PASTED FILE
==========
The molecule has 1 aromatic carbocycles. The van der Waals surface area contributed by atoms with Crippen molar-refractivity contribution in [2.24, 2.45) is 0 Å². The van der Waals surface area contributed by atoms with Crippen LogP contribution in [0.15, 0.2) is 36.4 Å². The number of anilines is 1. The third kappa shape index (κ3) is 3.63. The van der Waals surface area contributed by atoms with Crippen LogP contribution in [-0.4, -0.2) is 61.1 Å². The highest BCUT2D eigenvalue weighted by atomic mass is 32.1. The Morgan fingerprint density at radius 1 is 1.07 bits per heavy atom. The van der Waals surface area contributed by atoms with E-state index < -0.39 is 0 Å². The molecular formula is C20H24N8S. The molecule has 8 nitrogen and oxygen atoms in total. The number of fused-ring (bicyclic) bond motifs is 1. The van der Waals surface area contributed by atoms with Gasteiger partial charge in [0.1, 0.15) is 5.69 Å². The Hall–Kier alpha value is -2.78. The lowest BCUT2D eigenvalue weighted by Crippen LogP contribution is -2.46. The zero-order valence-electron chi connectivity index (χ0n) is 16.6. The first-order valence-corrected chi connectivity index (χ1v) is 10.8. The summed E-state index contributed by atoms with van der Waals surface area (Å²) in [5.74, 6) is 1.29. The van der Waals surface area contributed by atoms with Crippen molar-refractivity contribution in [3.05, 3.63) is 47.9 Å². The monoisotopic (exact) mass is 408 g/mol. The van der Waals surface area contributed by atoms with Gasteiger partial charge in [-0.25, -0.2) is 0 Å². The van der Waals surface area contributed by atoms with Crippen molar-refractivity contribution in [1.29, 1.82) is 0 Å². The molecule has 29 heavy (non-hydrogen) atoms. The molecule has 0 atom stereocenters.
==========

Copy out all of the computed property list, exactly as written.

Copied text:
The molecule has 1 aromatic carbocycles. The van der Waals surface area contributed by atoms with Crippen molar-refractivity contribution in [2.24, 2.45) is 0 Å². The van der Waals surface area contributed by atoms with Crippen LogP contribution in [0.15, 0.2) is 36.4 Å². The number of anilines is 1. The third kappa shape index (κ3) is 3.63. The van der Waals surface area contributed by atoms with Crippen LogP contribution in [-0.4, -0.2) is 61.1 Å². The highest BCUT2D eigenvalue weighted by atomic mass is 32.1. The Morgan fingerprint density at radius 1 is 1.07 bits per heavy atom. The van der Waals surface area contributed by atoms with E-state index < -0.39 is 0 Å². The molecular formula is C20H24N8S. The molecule has 8 nitrogen and oxygen atoms in total. The number of fused-ring (bicyclic) bond motifs is 1. The van der Waals surface area contributed by atoms with Gasteiger partial charge in [0.1, 0.15) is 5.69 Å². The Hall–Kier alpha value is -2.78. The lowest BCUT2D eigenvalue weighted by Crippen LogP contribution is -2.46. The zero-order valence-electron chi connectivity index (χ0n) is 16.6. The first-order valence-corrected chi connectivity index (χ1v) is 10.8. The summed E-state index contributed by atoms with van der Waals surface area (Å²) in [5.74, 6) is 1.29. The van der Waals surface area contributed by atoms with Crippen molar-refractivity contribution in [3.05, 3.63) is 47.9 Å². The monoisotopic (exact) mass is 408 g/mol. The van der Waals surface area contributed by atoms with Gasteiger partial charge in [-0.25, -0.2) is 0 Å². The van der Waals surface area contributed by atoms with Crippen molar-refractivity contribution in [1.29, 1.82) is 0 Å². The molecule has 29 heavy (non-hydrogen) atoms. The molecule has 0 atom stereocenters.